Physical performance partially explained the relationship between social isolation and falls in the current study, and two of three physical function covariates are important to consider. First, the performance of the SPPB was predictive of falling and demonstrated a significant relationship with social isolation. The SPPB has been identified in previous research as an indicator of lower extremity strength that is associated with falls among older adults (Veronese et al., 2014). The activity involved in visiting family and friends, going to church, and participating in a club requires a level of physical function that helps maintain physical health, such that community engagement may be an important target for fall prevention strategies. Second, the performance of the mobility device use covariate suggests that physical function is important to the relationship between social isolation and falls. However, in previous NHATS research, no association between falls and assistive mobility device use was found (Gell et al., 2015). The third physical function covariate, ADL, was not predictive of falls in the current study, but ADL have been associated with falls as well as physical frailty among older adults in other research (Mamikonian-Zarpas & Laganá, 2015). Although no causal relationship has been established, all covariates except ADL helped explain the relationship between social isolation and falls. Understanding these relationships may be important for development of fall prevention strategies.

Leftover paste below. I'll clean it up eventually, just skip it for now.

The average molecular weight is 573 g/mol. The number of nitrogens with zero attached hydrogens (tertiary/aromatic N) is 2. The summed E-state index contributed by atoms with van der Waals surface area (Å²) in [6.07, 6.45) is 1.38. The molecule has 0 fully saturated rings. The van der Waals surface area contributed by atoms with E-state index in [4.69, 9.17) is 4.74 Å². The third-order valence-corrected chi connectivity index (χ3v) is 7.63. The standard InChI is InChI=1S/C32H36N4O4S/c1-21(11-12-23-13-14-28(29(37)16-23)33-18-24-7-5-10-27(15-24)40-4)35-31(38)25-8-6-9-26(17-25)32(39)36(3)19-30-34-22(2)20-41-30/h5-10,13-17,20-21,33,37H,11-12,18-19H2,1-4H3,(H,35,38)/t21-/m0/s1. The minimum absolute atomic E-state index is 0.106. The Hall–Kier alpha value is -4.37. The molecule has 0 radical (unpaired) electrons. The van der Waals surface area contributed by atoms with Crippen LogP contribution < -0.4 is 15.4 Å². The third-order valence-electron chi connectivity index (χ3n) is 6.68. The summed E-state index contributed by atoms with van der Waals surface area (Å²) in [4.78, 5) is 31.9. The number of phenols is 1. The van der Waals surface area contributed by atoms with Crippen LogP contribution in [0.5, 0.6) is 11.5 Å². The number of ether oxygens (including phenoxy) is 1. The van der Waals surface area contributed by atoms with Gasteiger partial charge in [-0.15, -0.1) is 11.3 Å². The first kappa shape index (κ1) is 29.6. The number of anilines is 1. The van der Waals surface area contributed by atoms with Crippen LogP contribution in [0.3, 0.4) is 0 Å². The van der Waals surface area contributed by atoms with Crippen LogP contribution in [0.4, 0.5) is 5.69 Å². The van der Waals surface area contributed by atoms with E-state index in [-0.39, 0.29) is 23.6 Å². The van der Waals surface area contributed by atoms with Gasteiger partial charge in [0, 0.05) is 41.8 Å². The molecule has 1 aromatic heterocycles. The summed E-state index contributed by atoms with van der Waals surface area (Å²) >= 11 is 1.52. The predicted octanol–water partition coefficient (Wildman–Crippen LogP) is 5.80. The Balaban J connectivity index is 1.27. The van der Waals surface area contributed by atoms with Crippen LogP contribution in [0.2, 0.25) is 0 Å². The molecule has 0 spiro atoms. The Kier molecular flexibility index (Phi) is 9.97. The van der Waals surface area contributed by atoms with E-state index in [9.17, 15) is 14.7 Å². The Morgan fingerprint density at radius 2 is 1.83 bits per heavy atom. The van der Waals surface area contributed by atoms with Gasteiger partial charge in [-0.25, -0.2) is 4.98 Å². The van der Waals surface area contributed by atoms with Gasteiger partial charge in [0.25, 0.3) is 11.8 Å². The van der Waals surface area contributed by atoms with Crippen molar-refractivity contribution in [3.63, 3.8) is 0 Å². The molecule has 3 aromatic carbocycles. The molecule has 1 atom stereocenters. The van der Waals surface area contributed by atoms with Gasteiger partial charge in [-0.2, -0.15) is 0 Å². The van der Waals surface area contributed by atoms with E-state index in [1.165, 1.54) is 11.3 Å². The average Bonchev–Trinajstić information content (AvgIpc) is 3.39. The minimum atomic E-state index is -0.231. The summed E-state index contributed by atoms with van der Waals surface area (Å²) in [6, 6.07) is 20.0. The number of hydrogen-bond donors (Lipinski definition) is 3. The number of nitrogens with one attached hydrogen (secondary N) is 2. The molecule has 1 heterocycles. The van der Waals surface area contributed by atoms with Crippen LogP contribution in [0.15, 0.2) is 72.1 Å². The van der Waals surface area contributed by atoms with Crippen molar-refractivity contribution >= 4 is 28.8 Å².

Implications

Social isolation as a predictor of falls is partially explained by the relationship between social isolation and physical performance, and these findings have implications for future research in that intervention studies targeting both variables could have an impact on falls. Further, intervention studies that specifically target social isolation could incorporate physical performance as a shorter-term and cost-effective proxy outcome for falls. Knowledge regarding the relationship between social isolation domains and falls may inform decisions made by nurses concerning planning and implementation of care for older adults.

Conclusion

In the nationally representative sample, social isolation predicted a fall 1 year later, and each increase in social isolation score increased the probability of falling. Covariates were identified that offer an increased understanding of the association between social isolation and falls in a geriatric population and provide information for the development of fall intervention studies as well as for the implementation of relevant best care practices.

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Distribution of Demographic, Household, Behavioral and Health Characteristics of Participants According to Fall Status at the National Health and Aging Trends Study Year 1 (N = 7,609)

CharacteristicFell in Past Year (Weighted %)Did Not Fall in Past Year (Weighted %)p Value
Age (years) (M = 78.4 [SD = 8.19])M = 78.56 (SD = 8.11)M = 77.15 (SD = 7.71)<0.001a
  65 to 69259 (25.9)1,026 (29.1)<0.001b